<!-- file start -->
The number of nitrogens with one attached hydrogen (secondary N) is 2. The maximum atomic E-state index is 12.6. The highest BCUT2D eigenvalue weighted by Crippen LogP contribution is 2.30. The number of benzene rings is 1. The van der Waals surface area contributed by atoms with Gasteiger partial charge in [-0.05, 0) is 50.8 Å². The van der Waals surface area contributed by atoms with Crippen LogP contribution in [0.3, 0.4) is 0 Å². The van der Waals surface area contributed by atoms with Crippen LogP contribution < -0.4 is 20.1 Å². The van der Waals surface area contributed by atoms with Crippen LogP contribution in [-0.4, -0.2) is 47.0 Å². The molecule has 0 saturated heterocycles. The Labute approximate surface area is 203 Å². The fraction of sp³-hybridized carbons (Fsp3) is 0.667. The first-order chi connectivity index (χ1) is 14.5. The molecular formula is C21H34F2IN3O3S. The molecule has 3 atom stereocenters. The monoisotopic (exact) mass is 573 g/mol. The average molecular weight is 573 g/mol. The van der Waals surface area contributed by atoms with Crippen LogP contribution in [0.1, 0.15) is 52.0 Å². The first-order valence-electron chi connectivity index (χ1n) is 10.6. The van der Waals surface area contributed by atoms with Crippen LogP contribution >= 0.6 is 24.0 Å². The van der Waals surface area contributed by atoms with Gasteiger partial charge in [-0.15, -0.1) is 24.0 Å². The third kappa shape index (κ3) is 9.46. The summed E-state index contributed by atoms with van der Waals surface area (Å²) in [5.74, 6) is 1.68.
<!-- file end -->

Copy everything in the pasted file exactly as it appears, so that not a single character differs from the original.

The number of nitrogens with one attached hydrogen (secondary N) is 2. The maximum atomic E-state index is 12.6. The highest BCUT2D eigenvalue weighted by Crippen LogP contribution is 2.30. The number of benzene rings is 1. The van der Waals surface area contributed by atoms with Gasteiger partial charge in [-0.05, 0) is 50.8 Å². The van der Waals surface area contributed by atoms with Crippen LogP contribution in [0.3, 0.4) is 0 Å². The van der Waals surface area contributed by atoms with Crippen LogP contribution < -0.4 is 20.1 Å². The van der Waals surface area contributed by atoms with Crippen LogP contribution in [-0.4, -0.2) is 47.0 Å². The molecule has 0 saturated heterocycles. The Labute approximate surface area is 203 Å². The fraction of sp³-hybridized carbons (Fsp3) is 0.667. The first-order chi connectivity index (χ1) is 14.5. The molecular formula is C21H34F2IN3O3S. The molecule has 3 atom stereocenters. The monoisotopic (exact) mass is 573 g/mol. The average molecular weight is 573 g/mol. The van der Waals surface area contributed by atoms with Crippen LogP contribution in [0.1, 0.15) is 52.0 Å². The first-order valence-electron chi connectivity index (χ1n) is 10.6. The van der Waals surface area contributed by atoms with Crippen LogP contribution >= 0.6 is 24.0 Å². The van der Waals surface area contributed by atoms with Gasteiger partial charge in [-0.15, -0.1) is 24.0 Å². The third kappa shape index (κ3) is 9.46. The summed E-state index contributed by atoms with van der Waals surface area (Å²) in [5.74, 6) is 1.68.